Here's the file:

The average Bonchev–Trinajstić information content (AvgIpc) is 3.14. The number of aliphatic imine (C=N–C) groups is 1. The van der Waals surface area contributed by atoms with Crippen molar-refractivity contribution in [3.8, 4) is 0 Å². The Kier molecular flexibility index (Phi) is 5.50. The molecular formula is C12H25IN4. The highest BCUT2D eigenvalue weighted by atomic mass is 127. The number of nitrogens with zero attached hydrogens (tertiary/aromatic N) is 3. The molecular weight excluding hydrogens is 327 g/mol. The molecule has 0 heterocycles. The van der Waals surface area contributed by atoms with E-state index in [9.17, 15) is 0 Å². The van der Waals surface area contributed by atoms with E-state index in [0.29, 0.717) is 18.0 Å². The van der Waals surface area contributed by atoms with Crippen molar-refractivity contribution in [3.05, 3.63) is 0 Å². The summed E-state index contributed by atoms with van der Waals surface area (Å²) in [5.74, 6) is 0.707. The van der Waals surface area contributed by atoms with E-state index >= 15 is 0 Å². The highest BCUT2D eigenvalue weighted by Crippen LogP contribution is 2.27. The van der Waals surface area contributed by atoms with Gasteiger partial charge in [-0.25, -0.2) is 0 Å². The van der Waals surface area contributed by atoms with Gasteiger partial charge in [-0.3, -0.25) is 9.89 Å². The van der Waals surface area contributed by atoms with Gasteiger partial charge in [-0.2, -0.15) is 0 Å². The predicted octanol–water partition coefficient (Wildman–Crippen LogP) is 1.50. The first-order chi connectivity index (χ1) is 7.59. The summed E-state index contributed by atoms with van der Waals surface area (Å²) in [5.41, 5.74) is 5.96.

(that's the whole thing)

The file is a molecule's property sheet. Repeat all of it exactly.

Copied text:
The average Bonchev–Trinajstić information content (AvgIpc) is 3.14. The number of aliphatic imine (C=N–C) groups is 1. The van der Waals surface area contributed by atoms with Crippen molar-refractivity contribution in [3.8, 4) is 0 Å². The Kier molecular flexibility index (Phi) is 5.50. The molecular formula is C12H25IN4. The highest BCUT2D eigenvalue weighted by atomic mass is 127. The number of nitrogens with zero attached hydrogens (tertiary/aromatic N) is 3. The molecular weight excluding hydrogens is 327 g/mol. The molecule has 0 heterocycles. The van der Waals surface area contributed by atoms with E-state index in [9.17, 15) is 0 Å². The van der Waals surface area contributed by atoms with E-state index in [0.29, 0.717) is 18.0 Å². The van der Waals surface area contributed by atoms with Crippen molar-refractivity contribution in [3.05, 3.63) is 0 Å². The summed E-state index contributed by atoms with van der Waals surface area (Å²) in [5.74, 6) is 0.707. The van der Waals surface area contributed by atoms with E-state index >= 15 is 0 Å². The highest BCUT2D eigenvalue weighted by Crippen LogP contribution is 2.27. The van der Waals surface area contributed by atoms with Gasteiger partial charge in [-0.25, -0.2) is 0 Å². The van der Waals surface area contributed by atoms with Gasteiger partial charge in [-0.3, -0.25) is 9.89 Å². The van der Waals surface area contributed by atoms with Gasteiger partial charge in [-0.2, -0.15) is 0 Å². The predicted octanol–water partition coefficient (Wildman–Crippen LogP) is 1.50. The first-order chi connectivity index (χ1) is 7.59. The summed E-state index contributed by atoms with van der Waals surface area (Å²) in [5.41, 5.74) is 5.96.